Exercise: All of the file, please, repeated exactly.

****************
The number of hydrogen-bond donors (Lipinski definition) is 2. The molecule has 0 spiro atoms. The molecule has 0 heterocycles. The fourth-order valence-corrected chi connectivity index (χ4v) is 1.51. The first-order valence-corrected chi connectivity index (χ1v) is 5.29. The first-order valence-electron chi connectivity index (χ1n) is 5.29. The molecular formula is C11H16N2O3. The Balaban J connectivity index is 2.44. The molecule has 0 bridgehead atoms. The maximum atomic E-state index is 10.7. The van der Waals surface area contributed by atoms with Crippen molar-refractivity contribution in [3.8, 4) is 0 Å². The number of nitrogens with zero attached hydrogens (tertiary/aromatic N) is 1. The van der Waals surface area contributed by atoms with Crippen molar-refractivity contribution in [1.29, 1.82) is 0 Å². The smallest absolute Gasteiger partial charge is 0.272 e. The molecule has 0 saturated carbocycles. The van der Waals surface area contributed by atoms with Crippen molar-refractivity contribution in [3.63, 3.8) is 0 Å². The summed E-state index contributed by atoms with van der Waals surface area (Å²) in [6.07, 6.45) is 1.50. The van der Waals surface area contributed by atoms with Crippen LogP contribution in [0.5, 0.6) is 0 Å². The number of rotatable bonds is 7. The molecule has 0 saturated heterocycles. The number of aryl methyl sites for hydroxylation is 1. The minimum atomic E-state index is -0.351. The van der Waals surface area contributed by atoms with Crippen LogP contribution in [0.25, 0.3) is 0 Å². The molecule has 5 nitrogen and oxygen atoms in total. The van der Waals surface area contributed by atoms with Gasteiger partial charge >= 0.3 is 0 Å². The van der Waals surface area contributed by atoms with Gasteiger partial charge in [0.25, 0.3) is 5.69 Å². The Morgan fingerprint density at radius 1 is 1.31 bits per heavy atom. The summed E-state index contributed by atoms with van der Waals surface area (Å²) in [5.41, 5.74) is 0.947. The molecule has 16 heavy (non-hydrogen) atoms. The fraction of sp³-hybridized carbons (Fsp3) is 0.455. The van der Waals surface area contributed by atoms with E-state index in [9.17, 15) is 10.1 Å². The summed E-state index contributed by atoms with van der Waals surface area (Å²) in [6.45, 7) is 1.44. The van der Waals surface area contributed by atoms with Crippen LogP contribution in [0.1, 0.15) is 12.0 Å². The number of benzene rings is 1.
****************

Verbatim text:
The number of hydrogen-bond donors (Lipinski definition) is 2. The molecule has 0 spiro atoms. The molecule has 0 heterocycles. The fourth-order valence-corrected chi connectivity index (χ4v) is 1.51. The first-order valence-corrected chi connectivity index (χ1v) is 5.29. The first-order valence-electron chi connectivity index (χ1n) is 5.29. The molecular formula is C11H16N2O3. The Balaban J connectivity index is 2.44. The molecule has 0 bridgehead atoms. The maximum atomic E-state index is 10.7. The van der Waals surface area contributed by atoms with Crippen molar-refractivity contribution in [3.8, 4) is 0 Å². The number of nitrogens with zero attached hydrogens (tertiary/aromatic N) is 1. The van der Waals surface area contributed by atoms with Crippen molar-refractivity contribution in [1.29, 1.82) is 0 Å². The smallest absolute Gasteiger partial charge is 0.272 e. The molecule has 0 saturated carbocycles. The van der Waals surface area contributed by atoms with Crippen molar-refractivity contribution in [3.63, 3.8) is 0 Å². The summed E-state index contributed by atoms with van der Waals surface area (Å²) in [6.07, 6.45) is 1.50. The van der Waals surface area contributed by atoms with Crippen LogP contribution in [0.5, 0.6) is 0 Å². The number of rotatable bonds is 7. The molecule has 0 saturated heterocycles. The number of aryl methyl sites for hydroxylation is 1. The minimum atomic E-state index is -0.351. The van der Waals surface area contributed by atoms with Crippen LogP contribution in [0.25, 0.3) is 0 Å². The molecule has 5 nitrogen and oxygen atoms in total. The van der Waals surface area contributed by atoms with Gasteiger partial charge >= 0.3 is 0 Å². The van der Waals surface area contributed by atoms with Gasteiger partial charge in [0.25, 0.3) is 5.69 Å². The Morgan fingerprint density at radius 1 is 1.31 bits per heavy atom. The summed E-state index contributed by atoms with van der Waals surface area (Å²) in [5.41, 5.74) is 0.947. The molecule has 16 heavy (non-hydrogen) atoms. The fraction of sp³-hybridized carbons (Fsp3) is 0.455. The van der Waals surface area contributed by atoms with E-state index in [9.17, 15) is 10.1 Å². The summed E-state index contributed by atoms with van der Waals surface area (Å²) in [6.45, 7) is 1.44. The van der Waals surface area contributed by atoms with Crippen LogP contribution in [0.1, 0.15) is 12.0 Å². The number of benzene rings is 1.